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Early years education to target most disadvantaged children
Release date: Mon, 28/05/2012
*** Early years education to target Bristol’s most disadvantaged children ***
New arrangements for supporting Bristol’s most disadvantaged children through early years education are outlined in a report to the council’s cabinet published today.
Currently, all three and four year old children are entitled to 15 hours free early years education each week and this will remain in place.
In line with national government policy, Bristol also offers 15 hours free early years places to the 20 per cent of two year-olds in the city who are most disadvantaged. Bristol has made it a priority to expand this support for children from the poorest backgrounds, identifying an extra 500 places to be funded from September, with more new places planned in the future.
In addition, some of Bristol’s 31 maintained children’s centres offer fee paying childcare provision, which is subsidised for all families, regardless of their income or need. At a time of reduced budgets, this subsidy is no longer sustainable, and the council’s cabinet is considering phasing it out. In practice, this means families who choose to pay for childcare in addition to their free entitlement will see an increase in fees of between 20p and 25p per hour.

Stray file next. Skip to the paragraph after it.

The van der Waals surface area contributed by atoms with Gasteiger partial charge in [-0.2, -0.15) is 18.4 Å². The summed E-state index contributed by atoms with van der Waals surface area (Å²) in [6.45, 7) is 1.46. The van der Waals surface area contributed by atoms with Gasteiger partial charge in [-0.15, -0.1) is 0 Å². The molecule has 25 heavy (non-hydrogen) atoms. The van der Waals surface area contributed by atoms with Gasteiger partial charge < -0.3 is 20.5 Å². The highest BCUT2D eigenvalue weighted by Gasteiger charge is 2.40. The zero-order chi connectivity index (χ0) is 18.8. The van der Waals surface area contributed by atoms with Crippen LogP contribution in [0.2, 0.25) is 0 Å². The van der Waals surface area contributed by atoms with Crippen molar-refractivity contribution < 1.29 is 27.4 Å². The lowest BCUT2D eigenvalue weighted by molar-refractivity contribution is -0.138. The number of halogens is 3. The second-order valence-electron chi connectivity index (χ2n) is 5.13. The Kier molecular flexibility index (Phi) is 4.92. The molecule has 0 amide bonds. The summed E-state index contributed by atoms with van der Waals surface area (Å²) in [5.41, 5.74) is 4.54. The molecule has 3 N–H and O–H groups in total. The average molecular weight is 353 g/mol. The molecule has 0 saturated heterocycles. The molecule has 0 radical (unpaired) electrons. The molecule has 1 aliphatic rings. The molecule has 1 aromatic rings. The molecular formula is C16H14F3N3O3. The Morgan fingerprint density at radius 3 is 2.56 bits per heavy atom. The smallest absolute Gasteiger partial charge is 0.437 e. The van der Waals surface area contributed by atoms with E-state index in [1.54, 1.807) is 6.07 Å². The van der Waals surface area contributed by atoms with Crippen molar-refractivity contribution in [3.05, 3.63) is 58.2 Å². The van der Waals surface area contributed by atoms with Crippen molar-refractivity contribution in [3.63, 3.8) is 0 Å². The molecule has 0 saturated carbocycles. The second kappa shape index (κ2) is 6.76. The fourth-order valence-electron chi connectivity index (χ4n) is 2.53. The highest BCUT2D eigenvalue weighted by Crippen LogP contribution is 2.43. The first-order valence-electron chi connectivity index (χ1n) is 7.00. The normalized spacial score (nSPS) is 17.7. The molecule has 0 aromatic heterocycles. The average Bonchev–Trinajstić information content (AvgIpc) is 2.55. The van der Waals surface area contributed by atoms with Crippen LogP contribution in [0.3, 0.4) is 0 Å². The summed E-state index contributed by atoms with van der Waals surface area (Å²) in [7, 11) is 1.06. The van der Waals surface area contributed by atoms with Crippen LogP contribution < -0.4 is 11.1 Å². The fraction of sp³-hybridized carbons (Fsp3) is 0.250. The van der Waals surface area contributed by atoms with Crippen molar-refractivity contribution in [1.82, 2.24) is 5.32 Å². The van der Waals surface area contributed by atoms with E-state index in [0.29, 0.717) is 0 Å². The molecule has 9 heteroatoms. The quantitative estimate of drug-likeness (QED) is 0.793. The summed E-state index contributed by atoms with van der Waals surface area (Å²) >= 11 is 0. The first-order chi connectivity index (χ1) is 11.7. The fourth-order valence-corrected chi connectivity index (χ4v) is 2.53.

Families on low incomes, or experiencing disadvantage, will not be affected by this proposal and will benefit from the continued expansion of free early education for disadvantaged two year olds.
Cabinet Member for Children and Young People, Cllr Clare Campion-Smith, said: “Good early years education has a significant benefit for children. It supports speech and language development, benefits socialisation, encourages them to enjoy learning and has been shown to narrow the gap in development for the most disadvantaged children when they start school.
“In the current economic climate, we need to use resources wisely, directing them to where they are most needed. Boosting the early development of our most disadvantaged two year olds is a priority, ensuring they are on an even footing with their peers when they start at school.
“Phasing out subsidy for childcare at maintained children’s centres will mean fees are in line with those charged in the private, voluntary and independent sector. The subsidy helped children’s centres get established in the city, but we now feel they are in a position to continue to thrive without this extra support.
“I expect our children’s centres to remain a popular choice - 80 per cent are judged to be either good or outstanding by Ofsted for overall standards. We are also working to create additional childcare places across the city with 91 new childminders starting work last year.”
Notes for Editors:
1. 17 out of Bristol’s 31 children’s centres currently offer extra childcare that families can pay for.